Over on The Classroom Bookshelf, Erika and I blog with our colleagues Grace, Katie, and Denise about using children's books for a range of curricular contexts. Often, we come across beautiful books that we know belong in the hands of children and/or are ideal for a classroom read aloud. But they may not work for a blog entry that focuses on an expanded exploration of a topic, genre, or theme within elementary or middle level language arts, science, or social studies curriculum. Always, we run out of time! We can't blog about every book that we love each year. One of my goals for 2022 is to use this blog to amplify more books, beyond what I can write about during my rotations on The Classroom Bookshelf.
Two books from Elsewhere Editions, the children's imprint of Archipelago Books, have captured my attention and fit neatly into this category. Elsewhere publishes beautiful books in translation from authors all over the world; too few books from other nations are available to young people in the U.S.
In 2021, Elsewhere published In the Meadow of Fantasies, written by Iranian writer Hadi Mohammadi, illustrated by Nooshin Safakhoo, and translated from Persian to English by Sara Khalili. This fantastical story is conjured up by a little girl lying in bed in a room all grey, but for the green leaves of a few scattered plants. There are seven horses, but one lacks color. So each of the six other horses give some of their color to the seventh horse. The six horses all have homes, but the seventh has none. So again, they share. On and on, the horses give to the seventh horse, losing nothing by doing so. The seventh horse gives birth to a foal equipped with all of the gifts given to its mother. At the book's conclusion, the foal returns to the little girl's now colorful bedroom. In the Meadow of Fantasies prompts valuable conversations about sharing, accommodating, and celebrating one another.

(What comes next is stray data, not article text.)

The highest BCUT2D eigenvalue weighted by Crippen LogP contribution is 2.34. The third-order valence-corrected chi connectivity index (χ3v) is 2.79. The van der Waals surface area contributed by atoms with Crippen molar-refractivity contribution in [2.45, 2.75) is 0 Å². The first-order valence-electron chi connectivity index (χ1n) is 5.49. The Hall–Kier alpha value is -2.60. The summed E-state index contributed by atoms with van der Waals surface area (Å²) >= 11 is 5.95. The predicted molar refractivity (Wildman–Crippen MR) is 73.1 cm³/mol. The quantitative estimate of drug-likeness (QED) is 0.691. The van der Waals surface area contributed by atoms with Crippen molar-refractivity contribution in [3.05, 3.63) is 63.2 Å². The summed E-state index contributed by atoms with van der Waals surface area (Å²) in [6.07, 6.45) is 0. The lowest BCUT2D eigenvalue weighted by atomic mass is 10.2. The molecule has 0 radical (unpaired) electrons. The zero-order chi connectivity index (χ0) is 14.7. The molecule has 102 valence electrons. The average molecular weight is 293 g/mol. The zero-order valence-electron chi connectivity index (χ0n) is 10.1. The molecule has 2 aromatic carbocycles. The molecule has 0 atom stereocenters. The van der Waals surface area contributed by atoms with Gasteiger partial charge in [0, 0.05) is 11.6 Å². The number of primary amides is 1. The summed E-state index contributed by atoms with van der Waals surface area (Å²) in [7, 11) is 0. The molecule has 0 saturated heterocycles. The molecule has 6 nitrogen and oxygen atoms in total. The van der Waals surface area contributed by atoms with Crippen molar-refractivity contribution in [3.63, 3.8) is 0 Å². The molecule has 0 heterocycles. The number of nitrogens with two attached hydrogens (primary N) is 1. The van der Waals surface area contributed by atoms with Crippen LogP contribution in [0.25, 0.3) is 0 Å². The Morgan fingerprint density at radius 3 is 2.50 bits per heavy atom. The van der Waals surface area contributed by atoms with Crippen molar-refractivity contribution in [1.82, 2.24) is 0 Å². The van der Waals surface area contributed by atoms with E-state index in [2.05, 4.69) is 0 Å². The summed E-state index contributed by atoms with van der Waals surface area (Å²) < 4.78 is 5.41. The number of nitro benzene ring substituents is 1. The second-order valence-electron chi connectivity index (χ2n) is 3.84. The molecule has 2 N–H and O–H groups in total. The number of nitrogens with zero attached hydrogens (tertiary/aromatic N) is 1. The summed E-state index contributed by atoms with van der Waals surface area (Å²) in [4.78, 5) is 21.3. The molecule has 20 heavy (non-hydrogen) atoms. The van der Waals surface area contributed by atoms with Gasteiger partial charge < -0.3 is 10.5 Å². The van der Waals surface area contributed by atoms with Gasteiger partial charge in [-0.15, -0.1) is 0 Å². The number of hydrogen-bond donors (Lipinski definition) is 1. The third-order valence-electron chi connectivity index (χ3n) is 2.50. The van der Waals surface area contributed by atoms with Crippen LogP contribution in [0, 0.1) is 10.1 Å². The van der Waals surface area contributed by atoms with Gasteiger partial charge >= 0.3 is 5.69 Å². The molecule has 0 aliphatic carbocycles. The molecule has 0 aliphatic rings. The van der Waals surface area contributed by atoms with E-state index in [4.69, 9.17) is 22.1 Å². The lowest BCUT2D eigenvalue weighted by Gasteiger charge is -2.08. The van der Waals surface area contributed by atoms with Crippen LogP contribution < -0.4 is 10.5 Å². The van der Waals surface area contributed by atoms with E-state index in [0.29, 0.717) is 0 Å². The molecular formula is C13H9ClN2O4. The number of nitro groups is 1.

You can read SLJ's Betsy Bird discuss the book as part of her FUSE 8 December 2021 Best Translated Books for Children List.
For example, "Curiosity always climbs as high as possible - to the treetops, the roof, or the chimney." A smiling deer-like slender creature sits atop a chimney as a nest of baby birds look up in wonder.
In contrast, "Envy tramples all that is beautiful. No time to rest-- there are so many beautiful things to ruin!" A furry, determined-looking seven-legged creature makes a list while stomping on a mauve-colored plant.
What Feelings Do When No One's Looking offers pandemic-weary children the opportunity to make sense of the complicated emotions they may be feeling and concrete examples of the feelings they wish to foster, such as joy, kindness, courage, calm, and compassion.
From a text set standpoint, these two books will work beautifully as Duet, paired together. But they would also work well in a Solar System exploration of books featuring humans and anthropomorphized creatures exploring emotions, such as Bear Island by Matthew Cordell and The Rabbit Listened by Cori Doerrfeld, which our colleague Katie Egan Cunningham has written about, After the Fall by Dan Santat, that our colleague Grace Enriquez has written about, and When Sadness is at Your Door by Eva Eland.